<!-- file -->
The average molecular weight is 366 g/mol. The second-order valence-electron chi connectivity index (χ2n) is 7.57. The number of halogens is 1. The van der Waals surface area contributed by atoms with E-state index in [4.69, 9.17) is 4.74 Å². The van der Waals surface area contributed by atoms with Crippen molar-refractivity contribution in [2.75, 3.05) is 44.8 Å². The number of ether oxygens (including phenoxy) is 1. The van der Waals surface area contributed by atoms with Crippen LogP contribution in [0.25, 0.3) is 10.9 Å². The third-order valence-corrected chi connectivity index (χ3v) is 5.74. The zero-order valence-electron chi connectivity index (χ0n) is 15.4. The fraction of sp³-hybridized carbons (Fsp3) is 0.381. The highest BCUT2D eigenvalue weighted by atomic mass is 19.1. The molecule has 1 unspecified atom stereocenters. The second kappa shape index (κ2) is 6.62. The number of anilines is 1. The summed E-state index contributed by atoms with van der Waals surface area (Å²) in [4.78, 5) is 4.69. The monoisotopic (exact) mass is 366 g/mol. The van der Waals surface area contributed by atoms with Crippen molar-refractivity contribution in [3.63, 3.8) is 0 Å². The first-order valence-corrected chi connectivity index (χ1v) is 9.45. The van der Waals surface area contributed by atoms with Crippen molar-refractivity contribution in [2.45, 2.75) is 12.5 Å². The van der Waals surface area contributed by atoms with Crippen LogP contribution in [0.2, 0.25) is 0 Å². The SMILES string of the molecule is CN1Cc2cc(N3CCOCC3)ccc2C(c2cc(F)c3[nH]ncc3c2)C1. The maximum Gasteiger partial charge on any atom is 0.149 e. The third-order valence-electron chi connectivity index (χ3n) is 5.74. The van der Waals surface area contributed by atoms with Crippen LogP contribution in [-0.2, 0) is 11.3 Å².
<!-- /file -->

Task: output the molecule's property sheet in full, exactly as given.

The average molecular weight is 366 g/mol. The second-order valence-electron chi connectivity index (χ2n) is 7.57. The number of halogens is 1. The van der Waals surface area contributed by atoms with E-state index in [4.69, 9.17) is 4.74 Å². The van der Waals surface area contributed by atoms with Crippen molar-refractivity contribution in [2.75, 3.05) is 44.8 Å². The number of ether oxygens (including phenoxy) is 1. The van der Waals surface area contributed by atoms with Crippen LogP contribution in [0.25, 0.3) is 10.9 Å². The third-order valence-corrected chi connectivity index (χ3v) is 5.74. The zero-order valence-electron chi connectivity index (χ0n) is 15.4. The fraction of sp³-hybridized carbons (Fsp3) is 0.381. The highest BCUT2D eigenvalue weighted by atomic mass is 19.1. The molecule has 1 unspecified atom stereocenters. The second kappa shape index (κ2) is 6.62. The number of anilines is 1. The summed E-state index contributed by atoms with van der Waals surface area (Å²) in [4.78, 5) is 4.69. The monoisotopic (exact) mass is 366 g/mol. The van der Waals surface area contributed by atoms with Crippen molar-refractivity contribution in [3.63, 3.8) is 0 Å². The first-order valence-corrected chi connectivity index (χ1v) is 9.45. The van der Waals surface area contributed by atoms with Crippen molar-refractivity contribution in [2.45, 2.75) is 12.5 Å². The van der Waals surface area contributed by atoms with Crippen LogP contribution in [0.2, 0.25) is 0 Å². The SMILES string of the molecule is CN1Cc2cc(N3CCOCC3)ccc2C(c2cc(F)c3[nH]ncc3c2)C1. The maximum Gasteiger partial charge on any atom is 0.149 e. The third-order valence-electron chi connectivity index (χ3n) is 5.74. The van der Waals surface area contributed by atoms with Crippen LogP contribution in [-0.2, 0) is 11.3 Å².